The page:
What's the big deal with the retro thing?

Started Mar 5, 2014 | Discussions thread
John Rausch
OP John Rausch Regular Member • Posts: 399
Re: What's the big deal with the retro thing?

I appreciate all of the replies. Taken as a whole, I think this thread gives a pretty clear picture of the dial versus "PASM buttons and wheels" interface. That the dials look "retro" is mostly coincidental on the X-T1, while not at all on the Nikon Df, so maybe "retro" was the wrong way to ask the question.

First, let me say that I'm flummoxed by those who like the Fujis for their appearance, especially the X-T1. Appearance is not a factor in my choice of any tool. I'll leave it at that.

The overwhelming number of replies in this thread and others asking a similar question, say the dials are more familiar and easier to use. I completely understand this position. Familiarity is important and I'm sure Fuji is well aware and taking advantage.

Fair enough, but one common view is that the dials were a well thought out design improved over time. Form follows function is a common statement. But let's not forget that function followed engineering possibilities of the time. Dials and levers were mechanically connected to the internal parts out of necessity, not design. Dials were on everything (televisions, radios, stoves, automobiles, you name it), not just cameras. They evolved as the best way to interface with a purely mechanical, then electro-mechanical, cameras and other things.

The transition from electro-mechanical to electronic has been a rough road for us users. The notorious VCR being the epitome of the problem. That 100s of "features" could be added at almost no additional cost may make products more attractive to some potential customers, but when this carries over into high-end products like the X-T1, it adds unnecessary complexity for features that most of us will never use. The features get in the way. One thing Canon has done to make this less of an issue is to let you add menu items to a custom menu page. Once done, you have only one short menu to look at to perform what you use. It turns a very complex camera into a very easy to use one. I almost never had to use the general menus.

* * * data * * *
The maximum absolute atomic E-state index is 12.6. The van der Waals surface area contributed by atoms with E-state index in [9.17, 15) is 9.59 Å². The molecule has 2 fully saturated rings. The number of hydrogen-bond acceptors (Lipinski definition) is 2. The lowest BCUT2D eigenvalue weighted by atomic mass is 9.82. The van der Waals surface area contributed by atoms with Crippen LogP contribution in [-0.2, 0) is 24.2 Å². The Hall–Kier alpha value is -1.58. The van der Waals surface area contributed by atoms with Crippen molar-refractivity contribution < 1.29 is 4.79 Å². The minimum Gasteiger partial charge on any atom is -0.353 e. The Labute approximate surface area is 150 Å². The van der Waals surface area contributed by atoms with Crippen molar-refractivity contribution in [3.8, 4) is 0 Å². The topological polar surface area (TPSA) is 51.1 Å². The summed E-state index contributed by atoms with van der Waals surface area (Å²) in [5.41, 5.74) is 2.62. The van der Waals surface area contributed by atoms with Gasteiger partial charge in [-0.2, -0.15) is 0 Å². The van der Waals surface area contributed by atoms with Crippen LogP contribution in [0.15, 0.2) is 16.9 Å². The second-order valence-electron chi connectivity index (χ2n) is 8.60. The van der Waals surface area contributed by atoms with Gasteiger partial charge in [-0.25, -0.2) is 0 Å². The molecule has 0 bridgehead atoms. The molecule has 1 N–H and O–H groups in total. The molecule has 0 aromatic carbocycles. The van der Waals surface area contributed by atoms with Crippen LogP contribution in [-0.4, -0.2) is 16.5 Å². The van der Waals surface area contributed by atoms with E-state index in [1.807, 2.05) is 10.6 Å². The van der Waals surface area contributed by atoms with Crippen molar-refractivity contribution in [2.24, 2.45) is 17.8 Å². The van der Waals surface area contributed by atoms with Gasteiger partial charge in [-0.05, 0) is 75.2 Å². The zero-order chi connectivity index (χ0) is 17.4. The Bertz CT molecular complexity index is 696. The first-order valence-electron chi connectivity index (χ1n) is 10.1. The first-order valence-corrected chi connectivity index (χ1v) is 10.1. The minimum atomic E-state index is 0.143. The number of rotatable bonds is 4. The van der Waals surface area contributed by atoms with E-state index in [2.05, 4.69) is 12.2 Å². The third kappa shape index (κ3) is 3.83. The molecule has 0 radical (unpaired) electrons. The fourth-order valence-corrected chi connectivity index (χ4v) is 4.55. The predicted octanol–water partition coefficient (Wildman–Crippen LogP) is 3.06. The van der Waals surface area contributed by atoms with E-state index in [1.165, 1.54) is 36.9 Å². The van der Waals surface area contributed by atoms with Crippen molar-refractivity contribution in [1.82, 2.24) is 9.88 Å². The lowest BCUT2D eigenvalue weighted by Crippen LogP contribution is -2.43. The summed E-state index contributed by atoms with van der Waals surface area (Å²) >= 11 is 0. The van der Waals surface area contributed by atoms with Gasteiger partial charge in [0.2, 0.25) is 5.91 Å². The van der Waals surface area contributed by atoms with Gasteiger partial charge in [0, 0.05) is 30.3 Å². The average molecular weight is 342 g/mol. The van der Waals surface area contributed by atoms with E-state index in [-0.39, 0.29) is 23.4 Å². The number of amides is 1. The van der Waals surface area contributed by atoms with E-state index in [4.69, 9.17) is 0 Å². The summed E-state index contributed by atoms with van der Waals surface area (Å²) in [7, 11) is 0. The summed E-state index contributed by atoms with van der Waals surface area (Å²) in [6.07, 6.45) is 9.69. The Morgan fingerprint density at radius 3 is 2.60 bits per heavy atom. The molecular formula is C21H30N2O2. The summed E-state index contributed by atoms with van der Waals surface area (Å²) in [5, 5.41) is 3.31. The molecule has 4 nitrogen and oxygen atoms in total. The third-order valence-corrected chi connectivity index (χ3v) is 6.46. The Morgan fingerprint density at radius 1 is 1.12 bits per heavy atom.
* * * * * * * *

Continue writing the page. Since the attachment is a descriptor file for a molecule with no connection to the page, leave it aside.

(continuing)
External design of cameras (and many products) has maintained and then evolved the familiar interface to make it easier for us humans. Because I find it easier to adapt to new ways of using products doesn't mean everyone does or should. The the dials are not universally better or easier, they are better or easier for you.

There is one other very common comment, that PASM or cameras with buttons and wheels are nearly impossible to understand and use. I agree that most of them are. I thought I was going to be a Sony NEX person in November 2012. I sold all of my Canon DSLR gear and bought two NEX-7s, one for normal, one for infrared and several lenses. The interface was the most terrible interface to any electronic device I have ever owned. Two months later I bought a Sony RX-1 and almost never used the NEX-7s. The RX-1, with a PASM interface (and a real aperture ring, is very easy to use. I can hardly believe they came from the same company.

Being a little more careful, I rented an X-E2 and a couple of lenses. The X-E2 is easy to use. I have my gripe with the shutter speed requiring two controls in manual mode. Hey, PASM shows up on the LCD and Fuji calls these PASM modes, it just takes more dial turning and the aperture switch (menu on the XC lenses) to set. Not my favorite interface, but it, and the X-T1, are fine. Not too happy about setting shutter speed, but otherwise, very pleased with my X-T1 and my X-M1 (infrared), which, by the way, if you can live without a viewfinder is one bargain of an outstanding camera. I used it quite a bit before sending it for conversion and can see no real difference in image quality. The 16-50 XC kit lens is very nice. I'll gladly take the extra two at the wide end aas a trade for the 5 at the other.

The camera should be an extension of the photographer. If you find yourself fumbling around, taking the camera down from shooting to hunt for a common setting or because you cannot make the change without changing your grip, the interface needs work.

A little personal information so you know where I'm coming from. I am 69 years old, a serious, but not professional, photographer for 50 of those, and heavily involved in human-computer interface for more than 40 years. I do have experience with this and it's like chalk on a blackboard when I encounter interfaces that could easily be better.

This is ALL I have to say about retro, dials, PASM, etc. I will answer questions, but that's all.

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John Rausch

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